The Strenght Of The Weak

At first, it seems that we humans shape our opinions based on facts, but this isn't true. Contrary to what one would think, humans, make an opinion first, and then find facts and evidence to support it. You might be surprised to find that some of our strongest opinions are held without many strong arguments in support of them. Religion for instant. There is no evidence of God’s existence but people are prepared to die in his name. Or even though we’ve traveled to India, members of Flat Earth society still claim to believe that Earth is flat and it seems that they are dead serious about it.

We often take time and effort to convince someone that their opinion on a particular topic is incorrect, but it still can lead to a quarrel. Instead of taking notice, they argue with you, protecting their absolute righteousness. Someone else's "wrong" opinion can be highly frustrating and after the

logic and cold facts you present get swiftly rejected by your opponent, our emotional reactions can easily slip out of control. Cyberspace has become a huge arena for those who defend their own point of view passionately, creatively, and compulsively. There are misunderstandings and lapses of humor. Minor differences of opinion quickly spiral into incivility. Is this a fight that can ever be won? Has anyone ever said that an internet argument changed their fundamental belief system? Debatable…


An individual who has been presented with conflicting information tends to respond with counterarguments to increase the strength of their positions. We then unconsciously search our brains and select material to further strengthen our beliefs. Several recent studies have demonstrated that more intelligent people can rationalize details more creatively and interpret them to better suit their opinions. The brain's error detection mechanism and the mind's desire for stability and assurance both contribute to a belief's continuity when new or unexpected information occurs. Think of the last time you've searched the internet for the "right" answer to a specific topic. How did you examine Google's search results? Did you do it systematically or were you attracted to solutions already matching your current theory? Once you answer these questions for yourself, you'll see that we actively search to confirm our preexisting beliefs.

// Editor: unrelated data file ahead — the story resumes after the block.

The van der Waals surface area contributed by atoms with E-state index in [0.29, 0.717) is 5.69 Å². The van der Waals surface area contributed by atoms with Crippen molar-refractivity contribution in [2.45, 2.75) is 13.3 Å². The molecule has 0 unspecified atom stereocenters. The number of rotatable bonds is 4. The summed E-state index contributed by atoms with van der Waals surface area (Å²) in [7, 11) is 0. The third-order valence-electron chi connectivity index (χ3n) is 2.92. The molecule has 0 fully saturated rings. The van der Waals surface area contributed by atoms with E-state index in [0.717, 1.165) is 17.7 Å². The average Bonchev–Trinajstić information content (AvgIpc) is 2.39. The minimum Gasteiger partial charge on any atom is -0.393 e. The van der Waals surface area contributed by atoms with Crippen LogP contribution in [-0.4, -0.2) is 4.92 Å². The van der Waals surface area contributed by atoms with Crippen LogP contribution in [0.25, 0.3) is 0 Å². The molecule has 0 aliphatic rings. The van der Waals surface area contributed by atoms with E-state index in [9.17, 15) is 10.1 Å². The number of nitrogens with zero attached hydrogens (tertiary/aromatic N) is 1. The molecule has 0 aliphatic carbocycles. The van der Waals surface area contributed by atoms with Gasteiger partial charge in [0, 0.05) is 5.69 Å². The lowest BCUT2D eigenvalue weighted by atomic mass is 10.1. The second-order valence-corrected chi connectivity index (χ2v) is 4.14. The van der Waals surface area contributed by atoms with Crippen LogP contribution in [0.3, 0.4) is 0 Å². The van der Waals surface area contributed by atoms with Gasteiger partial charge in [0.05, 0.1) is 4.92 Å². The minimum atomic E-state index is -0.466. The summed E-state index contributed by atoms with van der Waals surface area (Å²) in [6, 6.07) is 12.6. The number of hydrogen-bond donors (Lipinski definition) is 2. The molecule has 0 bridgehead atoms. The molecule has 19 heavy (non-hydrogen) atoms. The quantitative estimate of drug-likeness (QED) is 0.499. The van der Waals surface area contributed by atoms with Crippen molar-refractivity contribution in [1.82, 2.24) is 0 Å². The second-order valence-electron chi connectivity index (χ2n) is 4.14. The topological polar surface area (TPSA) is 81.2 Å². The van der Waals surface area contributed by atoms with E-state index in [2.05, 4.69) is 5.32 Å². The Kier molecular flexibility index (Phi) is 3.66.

Way too often we judge and criticize people without even realizing it. When we accept others as they are, it means that we understand they are doing the best they can. Accepting or even just tolerating other people's opinions can be challenging, especially the sensitive subjects you feel strongly about. Almost everyone encounters people they disagree with at times. Perhaps the first step to acceptance will be avoidance of emotionally charged subjects to eliminate conflict that can cause tension.


When changing another person's opinion becomes necessary, you must remember that minds don't follow facts but beliefs. Data alone can't change anybody's mind. We consider information to be valid only when it clarifies our current understanding. The first thing you should do is put yourself in their shoes and show them your understanding. Even if you don't agree, never say "you are wrong". It is way more difficult to change someone's mind if you are rude, and sometimes it is worth researching the topic a little deeper to understand the thought process of your opponent.


However, you ought to keep in mind that at times too much information can actually work against you. The large volume of information is not a problem per se. The actual problem is the lack of quality control of incoming information, and the inability to control the flow of incoming material. Given the situation, it's not surprising that some of us suffer from information overload and feel an urgent need for an information detox. Information overload can trigger anxiety and make it harder to focus. Your critical thinking skills become impaired and it becomes harder to distinguish between high-quality and poor-quality content. An example here would be the fake news problem, where people believe in something that isn't real and find facts, even if they are false, to support their beliefs. Even though gathering information in a modern world is easier than ever, it can be point-blank dangerous. Individuals who encounter false information on social media, often actively spread it further, by sharing or otherwise engaging with it. Much of the spread of disinformation can thus be attributed to human action. What junk information does to our minds isn't much different from the way junk food harms our bodies. We should pay attention to the quantity and quality of the information we consume. It is crucial that we don't treat our brains like an all-you-can-eat buffet. Just as we should be selective in what and how much we eat.



If you feel that you need to change someone's opinion, don't cater to the logical side of the brain, for that will leave you disappointed. Instead, make suggestions or arguments that appeal to the emotions of the person.



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